by Carl Hiaasen

One year and 206 million gallons of oil later, all that gushes from the wreck of the Deepwater Horizon is blame. Lawyers appear to outnumber the ocean microbes.

Everybody's suing BP, while BP sues the rig owner and the maker of the blowout preventer that failed to prevent the blowout. Some folks who barely got grazed by the disaster have received settlement checks from the oil giant, while others along the Gulf who got wiped out are still waiting for compensation.

The beaches have been cleaned, but miles of once-fertile marshlands in Louisiana remain goopy and barren. Elsewhere, the shrimp and fish are rebounding, but samples show elevated levels of petroleum-based hydrocarbons. Nobody is sure how much of the BP oil remains suspended in the dark depths, or the long-term effects on marine life.

In its own way, the aftermath of the Deepwater Horizon accident is as messy and maddening as the spill itself. Gulf Coast politicians who bashed the Obama administration for the way it handled the cleanup have also blasted federal efforts to prevent another devastating blowout.

The moratorium on deep-water drilling -- which affected only a fraction of the wells in the Gulf -- was denounced as a dagger in the heart of the Louisiana oil industry. Yet dire predictions of massive job cuts proved to be wrong.

A stunted view, favored by those who rely on right-wing talk shows for political instruction, is that the government's role should have been to mop up the slop and then butt out.

But for many who live near coastlines where oil companies drill (or want to), it would be reassuring to think that the feds are using at least some of our tax dollars to protect us from future calamities. That was, in fact, a widely held assumption before the Deepwater Horizon blew up.

The truth, as we now know, is that the agency that was supposed to be monitoring offshore oil exploration had been neutered into basically a jobs program for ex-industry employees. In the wake of the Gulf spill, Obama ordered a makeover of the lame Minerals Management Service, and a more aggressive agenda.

Unfortunately -- and this is the scariest part of the BP story -- little has changed. Another major blowout could occur in the Gulf today, with the same harrowing results. On that point, the experts agree.

The Minerals Management Service is now called the Bureau of Ocean Energy Management, Regulation and Enforcement. It has a new director and a tougher slate of rules, but remains disgracefully underfunded and critically short of staff members who are experienced in petroleum engineering.

"They changed the name, but all the people are the same. It's embarrassing," said William K. Reilly, a former chief of the Environmental Protection Agency and co-chair of the bipartisan presidential commission investigating the BP disaster.

During the 87 excruciating days it took to cap the Macondo well, the administration was forced to rely too heavily on BP's version of events. That's because the government was woefully short of expertise and technology. It still is.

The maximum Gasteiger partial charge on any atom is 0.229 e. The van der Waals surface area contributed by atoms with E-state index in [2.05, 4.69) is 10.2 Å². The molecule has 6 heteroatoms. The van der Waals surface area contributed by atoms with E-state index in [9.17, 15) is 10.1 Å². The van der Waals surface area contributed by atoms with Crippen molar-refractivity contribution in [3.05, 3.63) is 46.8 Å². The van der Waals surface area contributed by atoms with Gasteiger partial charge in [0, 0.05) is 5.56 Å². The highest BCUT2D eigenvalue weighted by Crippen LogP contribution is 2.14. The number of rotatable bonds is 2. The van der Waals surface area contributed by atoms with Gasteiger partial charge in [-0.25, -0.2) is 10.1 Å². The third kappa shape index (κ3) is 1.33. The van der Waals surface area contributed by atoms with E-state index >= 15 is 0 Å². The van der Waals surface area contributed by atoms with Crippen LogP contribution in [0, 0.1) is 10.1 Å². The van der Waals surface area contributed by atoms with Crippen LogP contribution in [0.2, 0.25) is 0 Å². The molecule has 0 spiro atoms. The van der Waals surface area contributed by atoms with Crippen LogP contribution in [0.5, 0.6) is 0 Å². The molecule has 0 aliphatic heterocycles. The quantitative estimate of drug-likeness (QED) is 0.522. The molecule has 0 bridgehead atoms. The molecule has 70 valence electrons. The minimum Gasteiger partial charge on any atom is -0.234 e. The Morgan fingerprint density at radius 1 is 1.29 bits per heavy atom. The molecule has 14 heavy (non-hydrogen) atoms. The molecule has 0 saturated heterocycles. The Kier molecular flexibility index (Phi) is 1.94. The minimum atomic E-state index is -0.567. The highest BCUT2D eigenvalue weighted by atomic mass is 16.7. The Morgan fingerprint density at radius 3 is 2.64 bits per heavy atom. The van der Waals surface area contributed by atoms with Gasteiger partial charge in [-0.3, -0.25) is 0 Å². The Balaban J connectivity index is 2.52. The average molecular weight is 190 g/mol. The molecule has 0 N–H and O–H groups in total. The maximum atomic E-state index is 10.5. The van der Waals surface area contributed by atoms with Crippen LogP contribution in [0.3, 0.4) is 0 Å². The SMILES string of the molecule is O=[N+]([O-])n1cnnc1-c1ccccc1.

Far from the beaches and bays of the Gulf, members of the new Congress are working doggedly on behalf of oil lobbyists to minimize federal oversight of offshore operations. It's as if the Deepwater Horizon blowout never happened, as if those 11 men never died.

The House is considering legislation that would expedite the approval of drilling permits along both the Atlantic and Pacific coasts. Another measure would weaken environmental requirements for exploration in Alaskan waters.

Given the attitude in Washington, there's no mystery why the accident rates for offshore drilling projects in the United States are higher by several times than in Norway, Canada, the United Kingdom and Australia, where strict safety rules are better enforced.

Somehow the oil companies operating in those countries manage to cope with the regulations, and still make mountainous profits. How amazing.

Here in the United States, politicians fronting for the industry are counting on $4-per-gallon gas prices and a short public memory. Their optimism is well founded, if recent polls are accurate. The images of dead sea turtles and starved pelicans are fading.

Ironically, though, the BP spill cannot disappear entirely from the news as long as people are fighting over who gets the blame, and who gets the money. It will take years to clean up that part of the mess.

In Mississippi, the city of Biloxi, which escaped the brunt of the spill, nonetheless used BP payouts to buy 14 trucks and SUVs, including a new Chevy Tahoe for the mayor. Ripoffs like this are inevitable when billions of dollars are up for grabs.

Of greater worry is a future in which coastal communities must depend on the Bureau of Ocean Energy Management -- and the disinterested Congress that funds it -- to prevent another nightmare like the Deepwater Horizon.

Only one year later, it's way too soon to start forgetting what happened and why.

Never is too soon.


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Year Later, Little in Gulf Has Changed | Politics

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